So long, middle America
SOCIETY:Two powerful new books document the ongoing destruction of ordinary working communities in the US
Days of Destruction, Days of Revolt By Chris Hedges and Joe Sacco, Nation Books, 304pp. £18.99
The Betrayal of the American Dream By Donald L Barlett and James B Steele, Public Affairs, 288pp. £17.9
THANKS IN PART to Andy Warhol, the Campbell’s soup can is an icon of America. In 2010, his 6ft-high image of one sold at auction for almost $24 million. Campbell’s started out in 1869 in a growing railway town called Camden, New Jersey. As it took off in the great US industrial revolution, the city was home to other symbols of American dynamism. The RCA recording studios and production facilities were there – John McCormack was one of the early stars who went to Camden to make records. Its huge shipyard, employing 36,000 workers, constructed some of the behemoths of the US naval fleet, such as the USS Kitty Hawk and the USS Savannah. It sucked in workers from the southern states, from Ireland, Italy and Poland. All of them were in search of the American Dream of limitless opportunity for those who were prepared to work hard.
In Days of Destruction, Days of Revolt, the doughty American reporter Chris Hedges and the brilliant cartoonist Joe Sacco visit Camden, among other places. A local priest, Fr Michael Doyle, sums up its fate: “The whole thing went. It all went. There’s no saying ‘This area survived and that didn’t.’ None of it survived.” The factories moved towards cheaper labour, first in the South, then overseas. The theatres and shops followed. White families left in droves after riots in 1971, sparked when the police beat a Puerto Rican motorist to death.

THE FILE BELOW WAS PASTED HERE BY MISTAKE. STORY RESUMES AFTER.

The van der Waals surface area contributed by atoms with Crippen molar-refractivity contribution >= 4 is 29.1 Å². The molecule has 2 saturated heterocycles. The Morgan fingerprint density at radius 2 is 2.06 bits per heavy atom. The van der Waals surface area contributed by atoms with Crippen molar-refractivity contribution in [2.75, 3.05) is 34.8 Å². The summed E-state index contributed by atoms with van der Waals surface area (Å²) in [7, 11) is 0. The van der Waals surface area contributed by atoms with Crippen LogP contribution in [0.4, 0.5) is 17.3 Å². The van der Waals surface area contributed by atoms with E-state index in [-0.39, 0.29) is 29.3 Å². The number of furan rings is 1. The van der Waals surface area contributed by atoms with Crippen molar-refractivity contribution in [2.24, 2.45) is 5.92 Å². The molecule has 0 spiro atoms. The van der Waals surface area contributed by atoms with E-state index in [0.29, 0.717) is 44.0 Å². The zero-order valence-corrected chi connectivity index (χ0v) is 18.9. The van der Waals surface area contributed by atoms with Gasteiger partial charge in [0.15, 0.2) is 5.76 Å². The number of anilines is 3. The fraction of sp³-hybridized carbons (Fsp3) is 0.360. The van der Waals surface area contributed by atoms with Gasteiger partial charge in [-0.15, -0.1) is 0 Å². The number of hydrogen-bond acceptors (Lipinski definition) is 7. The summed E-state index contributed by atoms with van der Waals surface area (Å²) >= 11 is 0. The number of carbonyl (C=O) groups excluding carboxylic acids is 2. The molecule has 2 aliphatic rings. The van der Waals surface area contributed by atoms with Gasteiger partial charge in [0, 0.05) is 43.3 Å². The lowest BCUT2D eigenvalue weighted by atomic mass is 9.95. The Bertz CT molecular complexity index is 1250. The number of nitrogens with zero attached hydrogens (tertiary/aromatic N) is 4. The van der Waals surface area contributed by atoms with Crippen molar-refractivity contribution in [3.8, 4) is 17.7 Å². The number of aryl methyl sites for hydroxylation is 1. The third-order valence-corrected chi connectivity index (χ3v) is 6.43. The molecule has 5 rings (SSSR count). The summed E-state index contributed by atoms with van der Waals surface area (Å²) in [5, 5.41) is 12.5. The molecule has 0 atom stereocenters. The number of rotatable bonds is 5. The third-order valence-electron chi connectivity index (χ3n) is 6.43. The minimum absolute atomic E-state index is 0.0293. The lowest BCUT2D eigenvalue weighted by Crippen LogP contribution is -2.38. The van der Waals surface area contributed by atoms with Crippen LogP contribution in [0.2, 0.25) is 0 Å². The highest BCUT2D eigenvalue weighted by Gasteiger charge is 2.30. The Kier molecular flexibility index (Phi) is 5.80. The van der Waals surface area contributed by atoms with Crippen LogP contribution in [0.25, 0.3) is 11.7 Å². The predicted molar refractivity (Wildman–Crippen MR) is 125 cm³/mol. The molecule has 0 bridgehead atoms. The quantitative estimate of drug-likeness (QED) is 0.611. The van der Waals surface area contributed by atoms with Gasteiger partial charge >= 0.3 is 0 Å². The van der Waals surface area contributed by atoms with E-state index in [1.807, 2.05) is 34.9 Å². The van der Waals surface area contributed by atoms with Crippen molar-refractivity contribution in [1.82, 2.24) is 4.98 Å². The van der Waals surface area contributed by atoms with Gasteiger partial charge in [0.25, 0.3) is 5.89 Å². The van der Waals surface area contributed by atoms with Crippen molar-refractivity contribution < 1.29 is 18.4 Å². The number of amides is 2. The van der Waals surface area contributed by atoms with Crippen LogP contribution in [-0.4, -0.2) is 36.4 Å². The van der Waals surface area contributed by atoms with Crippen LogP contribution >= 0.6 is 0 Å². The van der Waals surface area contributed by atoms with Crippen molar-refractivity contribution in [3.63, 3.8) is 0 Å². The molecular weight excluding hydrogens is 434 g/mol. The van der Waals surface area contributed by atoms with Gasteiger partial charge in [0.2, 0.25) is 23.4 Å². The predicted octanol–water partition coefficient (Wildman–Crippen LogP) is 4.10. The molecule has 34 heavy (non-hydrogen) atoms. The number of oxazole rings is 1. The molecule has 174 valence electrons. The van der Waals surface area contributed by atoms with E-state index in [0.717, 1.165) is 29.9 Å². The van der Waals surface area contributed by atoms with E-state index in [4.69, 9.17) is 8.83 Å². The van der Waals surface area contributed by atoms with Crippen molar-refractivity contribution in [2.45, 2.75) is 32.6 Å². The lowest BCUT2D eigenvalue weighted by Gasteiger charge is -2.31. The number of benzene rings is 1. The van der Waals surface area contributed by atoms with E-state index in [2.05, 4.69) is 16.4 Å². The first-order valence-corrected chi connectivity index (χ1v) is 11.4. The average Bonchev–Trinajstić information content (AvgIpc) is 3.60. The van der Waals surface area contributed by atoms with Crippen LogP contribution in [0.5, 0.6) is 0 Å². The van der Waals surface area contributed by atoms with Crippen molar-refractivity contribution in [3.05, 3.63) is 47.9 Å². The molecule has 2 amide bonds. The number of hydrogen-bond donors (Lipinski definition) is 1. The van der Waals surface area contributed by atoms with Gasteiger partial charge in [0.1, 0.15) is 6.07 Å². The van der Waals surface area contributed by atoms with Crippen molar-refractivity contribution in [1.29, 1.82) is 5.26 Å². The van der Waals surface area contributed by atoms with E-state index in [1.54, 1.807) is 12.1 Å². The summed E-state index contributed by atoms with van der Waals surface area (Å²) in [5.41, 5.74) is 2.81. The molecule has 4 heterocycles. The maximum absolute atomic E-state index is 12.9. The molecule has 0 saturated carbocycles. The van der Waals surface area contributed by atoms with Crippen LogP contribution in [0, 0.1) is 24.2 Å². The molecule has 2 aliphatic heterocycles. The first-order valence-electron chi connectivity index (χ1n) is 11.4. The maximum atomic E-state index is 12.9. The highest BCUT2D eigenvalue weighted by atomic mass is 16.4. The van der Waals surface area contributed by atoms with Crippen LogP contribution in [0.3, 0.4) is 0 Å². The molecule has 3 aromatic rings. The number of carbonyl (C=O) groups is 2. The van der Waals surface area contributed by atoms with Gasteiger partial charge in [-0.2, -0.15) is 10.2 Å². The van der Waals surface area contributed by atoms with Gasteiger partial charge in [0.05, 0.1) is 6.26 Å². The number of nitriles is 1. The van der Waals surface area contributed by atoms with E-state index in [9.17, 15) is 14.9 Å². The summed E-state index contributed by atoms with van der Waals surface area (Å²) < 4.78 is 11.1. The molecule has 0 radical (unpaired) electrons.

Median household income in Camden is now $24,600 (€20,000). The high-school dropout rate is 70 per cent. Crime is rife, but half the police have been laid off because of budget cuts. “The movie theatres are boarded up or gone. There are no longer any hotels or motels. There are no more factories. There are used car lots, but no new vehicle dealerships. The only supermarket is on the outskirts of the city, isolated from the street crime.” The only food for sale in the city is fried chicken or doughnuts.
This almost apocalyptic vision is not typical of the US now. But it is not untypical either. Camden dramatises, in an extreme but nonetheless accurate way, the truth summarised in the title of another powerful new book, The Betrayal of the American Dream. Far beyond Camden, as Donald Barlett and James Steele, one of the best investigative teams in American journalism (now working with Vanity Fair), put it, “the optimism of the past has given way to raw fear – middle America worries over how to pay the bills, whether they can send their kids to college, whether they will ever be able to retire”. The old deal that defined the US – work hard, keep your nose clean, do the right thing, and you will be able to live a dignified life and watch your kids blossom in a world of endless opportunities – is off.